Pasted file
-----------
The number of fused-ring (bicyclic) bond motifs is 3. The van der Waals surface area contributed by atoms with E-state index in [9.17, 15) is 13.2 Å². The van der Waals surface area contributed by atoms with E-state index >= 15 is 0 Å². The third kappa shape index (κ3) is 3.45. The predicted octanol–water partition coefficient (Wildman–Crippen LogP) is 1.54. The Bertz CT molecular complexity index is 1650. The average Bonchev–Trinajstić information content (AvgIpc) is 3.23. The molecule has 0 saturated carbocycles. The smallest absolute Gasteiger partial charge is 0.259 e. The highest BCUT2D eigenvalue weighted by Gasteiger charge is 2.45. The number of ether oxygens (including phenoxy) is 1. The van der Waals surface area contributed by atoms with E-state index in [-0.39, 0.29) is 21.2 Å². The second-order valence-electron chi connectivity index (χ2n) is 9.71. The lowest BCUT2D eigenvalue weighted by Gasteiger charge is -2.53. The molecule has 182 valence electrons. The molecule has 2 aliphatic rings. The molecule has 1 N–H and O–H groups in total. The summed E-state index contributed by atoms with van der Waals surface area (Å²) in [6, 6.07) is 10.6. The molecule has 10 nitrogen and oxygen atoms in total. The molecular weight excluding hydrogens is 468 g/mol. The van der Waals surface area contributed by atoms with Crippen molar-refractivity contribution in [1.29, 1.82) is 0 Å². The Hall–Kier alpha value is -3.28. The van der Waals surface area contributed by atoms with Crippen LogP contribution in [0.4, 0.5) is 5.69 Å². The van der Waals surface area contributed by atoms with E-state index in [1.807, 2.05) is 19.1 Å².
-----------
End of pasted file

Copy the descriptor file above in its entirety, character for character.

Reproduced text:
The number of fused-ring (bicyclic) bond motifs is 3. The van der Waals surface area contributed by atoms with E-state index in [9.17, 15) is 13.2 Å². The van der Waals surface area contributed by atoms with E-state index >= 15 is 0 Å². The third kappa shape index (κ3) is 3.45. The predicted octanol–water partition coefficient (Wildman–Crippen LogP) is 1.54. The Bertz CT molecular complexity index is 1650. The average Bonchev–Trinajstić information content (AvgIpc) is 3.23. The molecule has 0 saturated carbocycles. The smallest absolute Gasteiger partial charge is 0.259 e. The highest BCUT2D eigenvalue weighted by Gasteiger charge is 2.45. The number of ether oxygens (including phenoxy) is 1. The van der Waals surface area contributed by atoms with E-state index in [-0.39, 0.29) is 21.2 Å². The second-order valence-electron chi connectivity index (χ2n) is 9.71. The lowest BCUT2D eigenvalue weighted by Gasteiger charge is -2.53. The molecule has 182 valence electrons. The molecule has 2 aliphatic rings. The molecule has 1 N–H and O–H groups in total. The summed E-state index contributed by atoms with van der Waals surface area (Å²) in [6, 6.07) is 10.6. The molecule has 10 nitrogen and oxygen atoms in total. The molecular weight excluding hydrogens is 468 g/mol. The van der Waals surface area contributed by atoms with Crippen molar-refractivity contribution in [1.29, 1.82) is 0 Å². The Hall–Kier alpha value is -3.28. The van der Waals surface area contributed by atoms with Crippen LogP contribution in [0.4, 0.5) is 5.69 Å². The van der Waals surface area contributed by atoms with E-state index in [1.807, 2.05) is 19.1 Å².